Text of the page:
Even before the rain began to slow the devastation was clear. Thousands of people had to be evacuated or rescued from flooded homes. As they made their way to the George R. Brown Convention Center-turned-shelter, so did available medical professionals from across the city.
Baylor became involved soon after the worst of the rain from Harvey stopped falling. City, state and federal organizers worked with health institutions from across the city to bring together the medical unit within the GRB. Among the many who volunteered were faculty from psychiatry, infectious disease, emergency medicine, nephrology, pediatrics, family medicine and tropical medicine. When NRG Stadium, just a few miles away, also opened as a shelter, Baylor faculty and staff also lent a hand.
Dr. Ashok Balasubramanyam, professor of medicine at Baylor, was responsible for reaching out to faculty to help man the medical units at the two shelters. Baylor faculty from Among the group were some that had past experience in responding to large emergency events.
Dr. Sophia Banu, assistant professor of psychiatry and behavioral sciences at Baylor, was a resident in New York during 9/11, and she also volunteers after the catastrophic 2015 Nepal earthquake.
“Each event is so unique in terms of what is needed, who responds, how people are affected. But what is consistent through it all is that as volunteers you need to have compassion. When you focus on the people and listen to what they need at that time you are really going to do the most good,” said Banu, who also helped to organize the Baylor psychiatry response at the GRB.
Another faculty member from psychiatry who responded to medical needs at the GRB was Dr. Jin Han, assistant professor. As the last of the rain still fell, Han arrived at work at Harris Health’s Ben Taub Hospital, taking it one street at a time to make sure he could arrive safely. He made sure things were running smoothly there before he and colleagues made their way to the GRB to begin working with the many other volunteers.
“Our Baylor group was there from the start, but there were other medical professionals from other institutions and practices as well. We all became a team suddenly. It was a bit chaotic at first but quickly everything came together and we all worked side by side,” Han said.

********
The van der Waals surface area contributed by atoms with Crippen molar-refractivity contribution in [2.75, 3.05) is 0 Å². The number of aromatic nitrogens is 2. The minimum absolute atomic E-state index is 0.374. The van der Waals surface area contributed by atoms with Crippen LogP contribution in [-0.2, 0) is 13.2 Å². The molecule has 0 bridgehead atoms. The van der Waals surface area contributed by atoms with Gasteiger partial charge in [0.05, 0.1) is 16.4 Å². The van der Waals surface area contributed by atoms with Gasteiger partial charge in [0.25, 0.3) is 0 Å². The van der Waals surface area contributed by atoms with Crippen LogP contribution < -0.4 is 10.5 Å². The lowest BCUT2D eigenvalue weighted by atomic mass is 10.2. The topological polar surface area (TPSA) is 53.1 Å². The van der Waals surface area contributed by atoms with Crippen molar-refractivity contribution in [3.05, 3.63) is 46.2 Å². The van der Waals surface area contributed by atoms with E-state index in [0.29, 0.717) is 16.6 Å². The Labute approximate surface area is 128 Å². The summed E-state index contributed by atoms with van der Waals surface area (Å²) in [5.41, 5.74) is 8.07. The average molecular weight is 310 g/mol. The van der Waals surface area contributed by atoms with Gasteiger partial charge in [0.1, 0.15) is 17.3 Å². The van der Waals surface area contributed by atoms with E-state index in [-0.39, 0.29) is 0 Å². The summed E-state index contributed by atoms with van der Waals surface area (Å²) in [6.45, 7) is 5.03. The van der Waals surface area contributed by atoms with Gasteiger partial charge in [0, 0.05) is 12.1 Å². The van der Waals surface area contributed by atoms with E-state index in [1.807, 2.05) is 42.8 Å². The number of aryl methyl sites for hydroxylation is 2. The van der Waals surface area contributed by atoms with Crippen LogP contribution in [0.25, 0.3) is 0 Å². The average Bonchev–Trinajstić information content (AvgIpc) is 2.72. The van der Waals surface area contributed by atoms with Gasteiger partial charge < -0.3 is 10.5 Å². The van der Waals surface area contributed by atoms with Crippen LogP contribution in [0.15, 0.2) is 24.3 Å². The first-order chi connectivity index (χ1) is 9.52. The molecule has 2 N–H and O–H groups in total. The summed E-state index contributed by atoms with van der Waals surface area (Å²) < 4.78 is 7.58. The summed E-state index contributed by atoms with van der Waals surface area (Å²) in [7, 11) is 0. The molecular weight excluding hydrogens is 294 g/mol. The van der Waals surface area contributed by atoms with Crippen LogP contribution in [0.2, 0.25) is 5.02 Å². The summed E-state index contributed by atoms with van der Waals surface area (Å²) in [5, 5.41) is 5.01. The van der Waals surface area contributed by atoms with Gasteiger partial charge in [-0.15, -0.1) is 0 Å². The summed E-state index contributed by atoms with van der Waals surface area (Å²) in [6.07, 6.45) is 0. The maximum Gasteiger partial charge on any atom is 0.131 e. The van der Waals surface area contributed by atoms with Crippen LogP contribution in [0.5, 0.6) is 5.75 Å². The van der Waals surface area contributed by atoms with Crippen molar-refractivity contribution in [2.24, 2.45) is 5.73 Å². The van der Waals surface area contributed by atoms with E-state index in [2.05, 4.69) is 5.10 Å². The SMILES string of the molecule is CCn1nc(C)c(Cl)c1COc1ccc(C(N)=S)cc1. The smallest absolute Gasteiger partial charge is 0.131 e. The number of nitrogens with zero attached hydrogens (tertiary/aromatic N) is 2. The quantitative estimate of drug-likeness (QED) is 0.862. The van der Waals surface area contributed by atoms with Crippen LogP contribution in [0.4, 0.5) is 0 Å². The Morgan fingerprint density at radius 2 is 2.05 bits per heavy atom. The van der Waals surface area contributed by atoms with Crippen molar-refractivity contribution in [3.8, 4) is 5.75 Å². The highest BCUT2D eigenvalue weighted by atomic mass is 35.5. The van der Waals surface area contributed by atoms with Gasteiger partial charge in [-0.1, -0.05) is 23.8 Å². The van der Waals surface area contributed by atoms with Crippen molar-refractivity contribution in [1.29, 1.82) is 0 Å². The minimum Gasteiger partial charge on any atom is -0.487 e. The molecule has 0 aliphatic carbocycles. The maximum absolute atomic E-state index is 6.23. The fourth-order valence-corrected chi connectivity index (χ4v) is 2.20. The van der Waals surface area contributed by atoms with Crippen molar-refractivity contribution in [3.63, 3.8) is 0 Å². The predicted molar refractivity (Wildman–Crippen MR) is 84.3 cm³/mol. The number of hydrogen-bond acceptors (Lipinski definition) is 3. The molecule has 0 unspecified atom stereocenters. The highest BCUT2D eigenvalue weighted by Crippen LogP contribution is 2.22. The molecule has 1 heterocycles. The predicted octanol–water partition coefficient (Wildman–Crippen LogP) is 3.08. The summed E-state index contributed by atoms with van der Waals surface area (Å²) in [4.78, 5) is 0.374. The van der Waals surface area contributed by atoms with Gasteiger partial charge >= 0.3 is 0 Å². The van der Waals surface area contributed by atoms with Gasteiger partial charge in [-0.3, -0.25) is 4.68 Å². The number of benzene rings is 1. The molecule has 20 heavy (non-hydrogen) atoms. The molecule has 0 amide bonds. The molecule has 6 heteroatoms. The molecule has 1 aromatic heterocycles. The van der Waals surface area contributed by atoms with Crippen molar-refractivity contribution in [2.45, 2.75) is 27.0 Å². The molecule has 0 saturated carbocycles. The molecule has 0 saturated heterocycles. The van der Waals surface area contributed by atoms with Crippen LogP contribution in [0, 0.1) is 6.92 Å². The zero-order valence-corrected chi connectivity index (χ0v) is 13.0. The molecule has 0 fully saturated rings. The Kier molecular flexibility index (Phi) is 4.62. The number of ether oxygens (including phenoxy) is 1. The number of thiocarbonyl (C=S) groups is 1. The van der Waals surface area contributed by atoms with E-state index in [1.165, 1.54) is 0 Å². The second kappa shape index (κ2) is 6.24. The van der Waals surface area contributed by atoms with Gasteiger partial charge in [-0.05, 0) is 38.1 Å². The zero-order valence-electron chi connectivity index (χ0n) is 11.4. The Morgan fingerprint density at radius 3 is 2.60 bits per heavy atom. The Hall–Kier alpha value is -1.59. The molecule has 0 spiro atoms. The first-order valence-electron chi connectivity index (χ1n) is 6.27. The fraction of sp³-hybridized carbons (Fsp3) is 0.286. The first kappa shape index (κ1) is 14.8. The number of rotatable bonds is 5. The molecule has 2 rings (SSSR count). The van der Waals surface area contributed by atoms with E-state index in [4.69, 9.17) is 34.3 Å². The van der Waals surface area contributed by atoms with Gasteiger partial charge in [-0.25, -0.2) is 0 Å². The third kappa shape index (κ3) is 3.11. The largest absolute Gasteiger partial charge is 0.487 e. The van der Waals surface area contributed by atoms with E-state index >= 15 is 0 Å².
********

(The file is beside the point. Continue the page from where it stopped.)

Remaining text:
Han and his group of Baylor psychiatry faculty and residents ended up treating a wide range of mental and emotional issues. Some people had known problems but had to be evacuated suddenly and left their medication behind, others had medications but they were contaminated in flood waters, and some had never had issues before but faced anxiety, depression or panic attacks in response to the storm.
There were a wide range of health issues to take into account, such as people who could not make it to their dialysis appointments. Dr. William Mitch, professor of medicine at Baylor, said he become involved in the volunteer effort when a colleague of his asked him for help arranging dialysis treatment for an evacuee.
“We decided to go to the GRB to see what we could do to help and ended up staying for the whole day. We were joined by others from the Baylor nephrology division as well as volunteers for the University of Texas Health Science Center Houston,” he said.
Mitch and his colleagues talked to evacuees and evaluated their health conditions. They then arranged for transportation to available dialysis centers in the city that were still open and safe to get to.
“The most impressive experience for me was the organization and efficiency of the city administration and their interactions with the volunteers. Everyone was ready to pitch in and it was remarkably calm. Volunteers were not only available, but exhibited interest and enthusiasm to help people who were in need,” he said. “Their enthusiasm was palpable.”
Han added that while there were many health issues being treated by a diverse group of volunteers, the word that most came to mind was ‘hope.’
“We are so focused on what we are doing, that when you step back you start to see the bigger picture. This shelter at the GRB was such a massive effort at different levels within our community, including the city, state and federal levels,” Han said. “And it is not just the healthcare volunteers who are at the shelters that are supporting this effort; we are only able to be there because we know that a whole other healthcare team is keeping things running smoothly back at our home hospitals and clinics. It makes me feel proud that Baylor College of Medicine was part of the first responder team and we continue participating in the recovery process.”
Dr. Paul Klotman, president, CEO and executive dean of Baylor, said, “It is at times like these that we can clearly see the mission and values of Baylor College of Medicine in action. Not only in the community but in the teamwork shown to help each other.”
See many of the Baylor doctors who provided care at the GRB and NRG Center shelters in the slideshow below.
-By Graciela Gutierrez